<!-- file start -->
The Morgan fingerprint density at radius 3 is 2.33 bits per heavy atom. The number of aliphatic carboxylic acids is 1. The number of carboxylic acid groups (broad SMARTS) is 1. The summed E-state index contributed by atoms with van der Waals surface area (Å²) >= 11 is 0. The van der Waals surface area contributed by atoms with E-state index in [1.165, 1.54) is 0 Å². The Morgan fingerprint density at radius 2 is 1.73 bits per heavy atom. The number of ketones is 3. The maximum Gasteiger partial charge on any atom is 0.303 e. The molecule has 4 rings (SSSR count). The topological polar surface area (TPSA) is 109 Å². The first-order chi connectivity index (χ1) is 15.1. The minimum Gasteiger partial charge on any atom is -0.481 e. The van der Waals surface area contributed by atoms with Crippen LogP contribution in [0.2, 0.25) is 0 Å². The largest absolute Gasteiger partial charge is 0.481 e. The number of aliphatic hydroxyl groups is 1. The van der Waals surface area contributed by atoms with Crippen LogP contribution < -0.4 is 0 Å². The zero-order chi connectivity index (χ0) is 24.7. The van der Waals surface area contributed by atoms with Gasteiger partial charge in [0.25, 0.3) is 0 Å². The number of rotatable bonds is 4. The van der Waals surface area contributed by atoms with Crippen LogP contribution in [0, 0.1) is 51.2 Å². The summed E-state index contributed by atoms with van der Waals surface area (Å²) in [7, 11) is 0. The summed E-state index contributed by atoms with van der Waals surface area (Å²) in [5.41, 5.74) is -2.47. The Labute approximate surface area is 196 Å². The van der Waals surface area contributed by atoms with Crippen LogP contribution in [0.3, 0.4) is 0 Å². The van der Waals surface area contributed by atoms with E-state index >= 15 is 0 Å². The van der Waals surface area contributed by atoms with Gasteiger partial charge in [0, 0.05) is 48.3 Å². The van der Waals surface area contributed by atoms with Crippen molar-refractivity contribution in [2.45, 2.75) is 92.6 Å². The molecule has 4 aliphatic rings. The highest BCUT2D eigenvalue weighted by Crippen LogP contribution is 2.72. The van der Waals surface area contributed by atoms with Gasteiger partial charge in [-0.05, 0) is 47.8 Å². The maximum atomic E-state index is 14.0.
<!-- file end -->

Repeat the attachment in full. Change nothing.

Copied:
The Morgan fingerprint density at radius 3 is 2.33 bits per heavy atom. The number of aliphatic carboxylic acids is 1. The number of carboxylic acid groups (broad SMARTS) is 1. The summed E-state index contributed by atoms with van der Waals surface area (Å²) >= 11 is 0. The van der Waals surface area contributed by atoms with E-state index in [1.165, 1.54) is 0 Å². The Morgan fingerprint density at radius 2 is 1.73 bits per heavy atom. The number of ketones is 3. The maximum Gasteiger partial charge on any atom is 0.303 e. The molecule has 4 rings (SSSR count). The topological polar surface area (TPSA) is 109 Å². The first-order chi connectivity index (χ1) is 15.1. The minimum Gasteiger partial charge on any atom is -0.481 e. The van der Waals surface area contributed by atoms with Crippen LogP contribution in [0.2, 0.25) is 0 Å². The largest absolute Gasteiger partial charge is 0.481 e. The number of aliphatic hydroxyl groups is 1. The van der Waals surface area contributed by atoms with Crippen LogP contribution < -0.4 is 0 Å². The zero-order chi connectivity index (χ0) is 24.7. The van der Waals surface area contributed by atoms with Gasteiger partial charge in [0.25, 0.3) is 0 Å². The number of rotatable bonds is 4. The van der Waals surface area contributed by atoms with Crippen LogP contribution in [0, 0.1) is 51.2 Å². The summed E-state index contributed by atoms with van der Waals surface area (Å²) in [7, 11) is 0. The summed E-state index contributed by atoms with van der Waals surface area (Å²) in [5.41, 5.74) is -2.47. The Labute approximate surface area is 196 Å². The van der Waals surface area contributed by atoms with Crippen LogP contribution in [0.3, 0.4) is 0 Å². The van der Waals surface area contributed by atoms with E-state index >= 15 is 0 Å². The van der Waals surface area contributed by atoms with Gasteiger partial charge in [0, 0.05) is 48.3 Å². The van der Waals surface area contributed by atoms with Crippen molar-refractivity contribution in [2.45, 2.75) is 92.6 Å². The molecule has 4 aliphatic rings. The highest BCUT2D eigenvalue weighted by Crippen LogP contribution is 2.72. The van der Waals surface area contributed by atoms with Gasteiger partial charge in [-0.05, 0) is 47.8 Å². The maximum atomic E-state index is 14.0.